Judge dismisses Borrelli’s electoral lawsuit for not handing over the defendants

An election lawsuit filed by Lake Havasu Republican Sonny Borrelli challenging the election of Katie Hobbs as Arizona governor was dismissed Friday afternoon.

But the Mohave County judge hearing the case is allowing the portion of the lawsuit related to ballot signature verification in Maricopa County to proceed as a civil case, with a much more relaxed schedule than election challenges. , which are accelerated.

borrelli filed the lawsuit Monday, on behalf of Mohave County voters, who he says were disenfranchised for the illegal use of artificial intelligence to verify signatures on ballot envelopes in Maricopa County at the midterm of 2022.


In the lawsuit, Phoenix attorney Ryan Heath, who represents voters in Borrelli and Mohave counties, wrote that the use of third-party artificial intelligence software to perform initial scans and give a verification rating to the signatures of voters in Maricopa County led untrained workers to accept incorrect signatures. He argues that the number of mismatched signature ballots accepted in Maricopa County because AI disenfranchised Mohave County voters by “diluting” the impact of their votes.

Maricopa County Recorder Stephen Richer refuted this in a statement to the Arizona Republic.

“Maricopa County has never used artificial intelligence to verify signatures on advance ballot envelopes. All signatures are verified by humans, both at the initial review level and at the manager level,” Richer said in the statement.

Heath wrote that the impact of the allegedly erroneously accepted signatures was so great that it influenced the results of the gubernatorial race. Republican Kari Lake lost that race to Democrat Hobbs by more than 17,000 votes.

Heath is the president and CEO of The Hammer Projectwhich describes itself as an “anti-wake legal non-profit organization.”

Hobbs and the Maricopa County Board of Supervisors, along with other county officials who were named defendants in the lawsuit, have not had an opportunity to officially refute the claims because they have not yet received subpoenas in the lawsuit.

No one from the Board of Supervisors attended Friday’s hearing and Andy Gaona, a lawyer representing Hobbs as secretary of state, said he only found out about the court date because a reporter told him.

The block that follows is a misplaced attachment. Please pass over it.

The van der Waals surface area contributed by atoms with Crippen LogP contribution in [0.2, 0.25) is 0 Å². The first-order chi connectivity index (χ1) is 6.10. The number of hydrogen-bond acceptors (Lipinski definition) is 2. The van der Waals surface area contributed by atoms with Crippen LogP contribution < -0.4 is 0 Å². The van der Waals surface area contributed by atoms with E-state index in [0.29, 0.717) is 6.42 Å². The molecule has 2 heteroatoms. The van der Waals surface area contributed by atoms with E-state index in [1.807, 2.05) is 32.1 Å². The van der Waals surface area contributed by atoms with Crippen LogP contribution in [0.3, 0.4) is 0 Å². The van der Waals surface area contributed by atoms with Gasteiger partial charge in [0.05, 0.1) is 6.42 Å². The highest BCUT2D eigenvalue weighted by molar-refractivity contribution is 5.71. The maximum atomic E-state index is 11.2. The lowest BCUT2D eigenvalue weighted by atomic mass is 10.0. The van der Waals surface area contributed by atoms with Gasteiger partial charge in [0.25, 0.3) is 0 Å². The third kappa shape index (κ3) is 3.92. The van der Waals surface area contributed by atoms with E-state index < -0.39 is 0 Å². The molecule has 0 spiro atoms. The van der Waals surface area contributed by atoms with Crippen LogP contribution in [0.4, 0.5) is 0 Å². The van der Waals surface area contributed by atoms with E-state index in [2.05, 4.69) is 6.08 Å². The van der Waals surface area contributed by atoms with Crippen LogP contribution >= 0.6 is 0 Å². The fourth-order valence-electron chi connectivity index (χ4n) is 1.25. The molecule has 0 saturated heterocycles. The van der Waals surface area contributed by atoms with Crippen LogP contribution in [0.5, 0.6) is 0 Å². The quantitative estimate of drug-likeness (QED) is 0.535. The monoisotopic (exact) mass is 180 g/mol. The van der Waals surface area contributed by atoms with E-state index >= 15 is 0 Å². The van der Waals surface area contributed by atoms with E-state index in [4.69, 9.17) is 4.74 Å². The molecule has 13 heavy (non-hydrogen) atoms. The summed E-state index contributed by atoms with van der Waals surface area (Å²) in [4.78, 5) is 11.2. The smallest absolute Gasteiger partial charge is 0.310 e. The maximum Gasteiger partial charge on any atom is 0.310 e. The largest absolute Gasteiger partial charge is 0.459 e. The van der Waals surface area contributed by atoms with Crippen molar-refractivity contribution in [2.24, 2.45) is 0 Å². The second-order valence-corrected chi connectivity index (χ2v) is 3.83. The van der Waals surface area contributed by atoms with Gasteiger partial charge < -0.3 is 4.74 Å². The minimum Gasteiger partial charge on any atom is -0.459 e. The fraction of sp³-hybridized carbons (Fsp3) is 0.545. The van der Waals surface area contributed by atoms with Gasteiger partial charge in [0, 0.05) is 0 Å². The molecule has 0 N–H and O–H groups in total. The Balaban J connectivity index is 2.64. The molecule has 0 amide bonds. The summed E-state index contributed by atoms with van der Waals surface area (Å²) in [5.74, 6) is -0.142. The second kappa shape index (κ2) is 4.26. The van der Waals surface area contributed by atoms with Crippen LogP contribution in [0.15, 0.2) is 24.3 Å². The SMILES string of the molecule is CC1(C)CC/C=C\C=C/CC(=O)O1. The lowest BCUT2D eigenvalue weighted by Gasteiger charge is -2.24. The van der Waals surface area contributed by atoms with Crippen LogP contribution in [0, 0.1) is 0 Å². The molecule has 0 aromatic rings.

“This is a fundamental breach by the plaintiffs of the statutes,” Gaona said.

Heath blamed his failure to notify the defendants in a timely manner to an automatically created subpoena that incorrectly gave the defendants 20 days instead of five to respond. Heath said it took him several days to correct the error and advised the judge not to worry about the defendants not being notified.

Gaona called that “ridiculous” and called for the case to be dismissed, especially considering that Heath made no effort to contact any of the defendants to inform them of the case and explain the delay in serving them with the subpoenas.

Heath said he wanted to make sure the subpoenas included the correct time frame to respond, because he believed that if they didn’t, the defendants would take the opportunity to drag out the case.

Mohave County Superior Court Judge Lee Jantzen countered that Heath was wrong, because Gaona had been served with a subpoena in another contest case that also had the wrong number of days to respond, and quickly responded, Janzen said.

“It’s a mistake on your part to think that’s what would have happened,” Jantzen told Heath.

Jantzen also noted that plaintiffs in other election cases in his courtroom had the same problem with their subpoenas, but served them anyway.

Heath asked for a five-day extension of the race schedule, to give him time to notify the defendants, but Jantzen denied it, saying that under state law there simply wouldn’t be enough time to pursue the case.

Jantzen planned to be out of office next week and has no background in artificial intelligence, he said, meaning there would need to be lengthy expert testimony on the subject before an informed decision can be made in the case.

In Arizona, lawsuits challenging election results cannot be filed until the the results are certified by the state, and this year that happened on December 5th. Cases are expedited in court, with strictly prescribed deadlines, as newly elected officials take office in January.

“I am specifically finding that we cannot process a contested election case within this time frame,” Jantzen said. “It is no longer possible to do this before the end of the year.”

Jantzen added that removing the part of the lawsuit related to voting practices in Maricopa County from the part challenging the results of the gubernatorial race would give Heath and Borrelli more time to serve the subpoenas on the defendants. ​and prepare your case in another way.

In the part of the case unrelated to the gubernatorial race, Heath requested a jury trial; he demanded that the court outlaw the use of third-party signature verification software on Arizona ballot affidavits; asked the court to bar Maricopa County from “using untested third-party software providers and AI to determine the validity of ballot affidavit signatures”; and order that Arizona extend the time allowed after the election for signature verification.

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